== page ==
The government has been accused of “complete dereliction of duty” over the state of school buildings in England after a woman suffered a serious head injury when a large piece of siding fell while she was waiting to pick up her children.
The incident at Dore Primary School in Sheffield, which was raised in the House of Commons on Monday, came at a time of growing concern over deteriorating school property and warnings that some buildings were at risk of collapsing.
The injured woman had to take three weeks off work, had an MRI scan and has tinnitus as a result of the incident in January. “I didn’t see it come out. I heard a pop and then something hit me in the face,” she said.
Carla, who did not want to reveal her full name, was waiting in front of the school for her two children, aged eight and 10, near one of the exits used by the students, when the front panel measuring 3 to 4.5 meters with 4-inch nails fell and hit her in the head.
“It’s horrible that we’ve gotten to this point,” she said. “Our children’s school buildings are literally falling apart and it looks like it’s only a matter of time before something even more serious happens.
“My injuries are serious enough, but the fact that this could so easily have been a child is not worth thinking about. I know the school is doing everything they can, but I also know they don’t have the money. It looks like this is a wake-up call for the government and I really hope it doesn’t go unheeded.” The school, which was deemed “excellent” by Ofsted in 2015, declined to comment.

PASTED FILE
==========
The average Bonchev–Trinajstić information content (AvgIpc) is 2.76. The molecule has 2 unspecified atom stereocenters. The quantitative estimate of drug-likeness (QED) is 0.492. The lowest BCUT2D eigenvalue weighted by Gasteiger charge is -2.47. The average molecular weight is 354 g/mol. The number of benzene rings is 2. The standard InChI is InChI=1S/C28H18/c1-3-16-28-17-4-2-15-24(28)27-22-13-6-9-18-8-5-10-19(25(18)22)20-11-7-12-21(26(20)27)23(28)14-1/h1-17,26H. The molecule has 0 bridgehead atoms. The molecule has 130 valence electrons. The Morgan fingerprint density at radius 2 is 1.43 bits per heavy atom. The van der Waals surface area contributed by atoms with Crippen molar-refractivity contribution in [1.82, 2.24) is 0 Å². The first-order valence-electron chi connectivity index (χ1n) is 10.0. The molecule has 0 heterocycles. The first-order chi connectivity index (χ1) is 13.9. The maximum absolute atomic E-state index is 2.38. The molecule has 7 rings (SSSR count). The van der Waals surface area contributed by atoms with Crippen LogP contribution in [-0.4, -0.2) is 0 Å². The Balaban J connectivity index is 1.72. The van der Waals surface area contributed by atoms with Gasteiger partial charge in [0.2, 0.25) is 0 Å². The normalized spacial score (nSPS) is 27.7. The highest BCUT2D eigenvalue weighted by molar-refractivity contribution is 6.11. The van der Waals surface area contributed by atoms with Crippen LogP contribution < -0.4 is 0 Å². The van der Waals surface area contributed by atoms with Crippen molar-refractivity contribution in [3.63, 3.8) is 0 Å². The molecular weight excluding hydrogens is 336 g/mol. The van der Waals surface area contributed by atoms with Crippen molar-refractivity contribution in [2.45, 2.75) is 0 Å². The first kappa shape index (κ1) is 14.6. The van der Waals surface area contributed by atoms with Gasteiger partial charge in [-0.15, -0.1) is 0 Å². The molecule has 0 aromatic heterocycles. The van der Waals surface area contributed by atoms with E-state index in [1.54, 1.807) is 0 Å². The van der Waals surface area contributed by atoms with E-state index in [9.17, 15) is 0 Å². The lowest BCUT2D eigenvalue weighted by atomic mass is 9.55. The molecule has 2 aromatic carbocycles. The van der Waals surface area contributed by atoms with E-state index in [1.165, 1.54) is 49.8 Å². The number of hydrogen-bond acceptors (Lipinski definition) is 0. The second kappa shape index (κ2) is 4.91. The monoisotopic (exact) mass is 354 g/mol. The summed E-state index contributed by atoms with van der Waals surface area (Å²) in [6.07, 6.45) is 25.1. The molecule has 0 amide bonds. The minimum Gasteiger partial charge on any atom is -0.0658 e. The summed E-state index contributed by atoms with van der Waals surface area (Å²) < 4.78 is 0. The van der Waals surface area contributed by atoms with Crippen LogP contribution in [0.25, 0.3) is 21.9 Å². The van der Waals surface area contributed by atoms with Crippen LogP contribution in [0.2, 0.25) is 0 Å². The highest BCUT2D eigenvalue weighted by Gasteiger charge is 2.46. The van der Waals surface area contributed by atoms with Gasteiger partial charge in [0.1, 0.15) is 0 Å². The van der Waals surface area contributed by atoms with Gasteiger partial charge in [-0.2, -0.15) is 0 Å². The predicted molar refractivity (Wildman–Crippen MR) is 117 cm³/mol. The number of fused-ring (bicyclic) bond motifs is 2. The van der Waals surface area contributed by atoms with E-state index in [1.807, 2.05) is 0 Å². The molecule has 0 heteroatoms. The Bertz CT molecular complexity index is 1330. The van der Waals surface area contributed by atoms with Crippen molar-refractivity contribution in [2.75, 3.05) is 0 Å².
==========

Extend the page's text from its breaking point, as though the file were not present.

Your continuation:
This month, seven unions wrote to the government demanding immediate action to deal with the “shocking” state of school buildings in England after years of inadequate investment.
The Department of Education acknowledged the crisis in its latest annual report, which raised the risk level of building collapses from “critical” to “critical – very likely”.
Last week, the government confirmed that at least 39 public schools in England have been forced to partially or fully close over the past three years because one or more buildings were deemed unsafe.
Olivia Blake, the Labor MP for Sheffield Hallam, who raised Carla’s case over education issues, said parents and teachers at the school were concerned about the safety of the building and the impact of repair costs on the school’s already stretched budget.
“It is a complete dereliction of duty. Thirteen years of reckless conservative cuts in school capital spending budgets have left us in this situation. Now my constituents are paying the price. Ministers need to take urgent action to address this crisis before anyone else is harmed.”
Schools Minister Nick Gibb, responding on Commons to a question from Blake and others about the deterioration of school buildings, said an increasing number of structural problems had been identified through the ongoing monitoring and survey of school assets.
“We can and do improve the life expectancy of school buildings through careful maintenance and upgrades over time. That’s why we have a 10-year rebuild program and commit significant capital resources each year. And whenever the department becomes aware of a dangerous building, immediate action is taken.”